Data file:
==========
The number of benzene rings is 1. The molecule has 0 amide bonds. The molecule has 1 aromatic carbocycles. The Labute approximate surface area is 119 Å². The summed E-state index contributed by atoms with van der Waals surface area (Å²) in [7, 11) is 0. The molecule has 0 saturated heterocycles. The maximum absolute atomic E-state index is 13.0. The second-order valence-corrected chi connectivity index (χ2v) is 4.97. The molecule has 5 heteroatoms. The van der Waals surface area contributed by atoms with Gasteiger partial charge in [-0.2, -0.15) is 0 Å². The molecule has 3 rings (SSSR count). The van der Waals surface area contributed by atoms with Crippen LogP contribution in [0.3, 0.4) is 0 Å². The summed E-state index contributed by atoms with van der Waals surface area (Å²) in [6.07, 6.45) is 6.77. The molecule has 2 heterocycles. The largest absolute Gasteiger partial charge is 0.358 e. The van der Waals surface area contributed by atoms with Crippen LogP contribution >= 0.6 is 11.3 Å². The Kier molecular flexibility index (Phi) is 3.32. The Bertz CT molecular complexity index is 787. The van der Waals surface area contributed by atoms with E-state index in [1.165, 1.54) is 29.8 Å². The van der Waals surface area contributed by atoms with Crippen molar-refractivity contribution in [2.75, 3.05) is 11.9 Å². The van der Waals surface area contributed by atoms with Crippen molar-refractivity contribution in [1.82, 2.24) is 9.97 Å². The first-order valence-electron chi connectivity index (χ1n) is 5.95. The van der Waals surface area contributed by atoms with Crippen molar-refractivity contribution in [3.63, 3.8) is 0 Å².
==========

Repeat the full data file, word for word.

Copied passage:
The number of benzene rings is 1. The molecule has 0 amide bonds. The molecule has 1 aromatic carbocycles. The Labute approximate surface area is 119 Å². The summed E-state index contributed by atoms with van der Waals surface area (Å²) in [7, 11) is 0. The molecule has 0 saturated heterocycles. The maximum absolute atomic E-state index is 13.0. The second-order valence-corrected chi connectivity index (χ2v) is 4.97. The molecule has 5 heteroatoms. The van der Waals surface area contributed by atoms with Gasteiger partial charge in [-0.2, -0.15) is 0 Å². The molecule has 3 rings (SSSR count). The van der Waals surface area contributed by atoms with Crippen LogP contribution in [0.3, 0.4) is 0 Å². The summed E-state index contributed by atoms with van der Waals surface area (Å²) in [6.07, 6.45) is 6.77. The molecule has 2 heterocycles. The largest absolute Gasteiger partial charge is 0.358 e. The van der Waals surface area contributed by atoms with Crippen LogP contribution >= 0.6 is 11.3 Å². The Kier molecular flexibility index (Phi) is 3.32. The Bertz CT molecular complexity index is 787. The van der Waals surface area contributed by atoms with E-state index in [1.165, 1.54) is 29.8 Å². The van der Waals surface area contributed by atoms with Crippen molar-refractivity contribution in [2.75, 3.05) is 11.9 Å². The van der Waals surface area contributed by atoms with Crippen molar-refractivity contribution in [1.82, 2.24) is 9.97 Å². The first-order valence-electron chi connectivity index (χ1n) is 5.95. The van der Waals surface area contributed by atoms with Crippen molar-refractivity contribution in [3.63, 3.8) is 0 Å².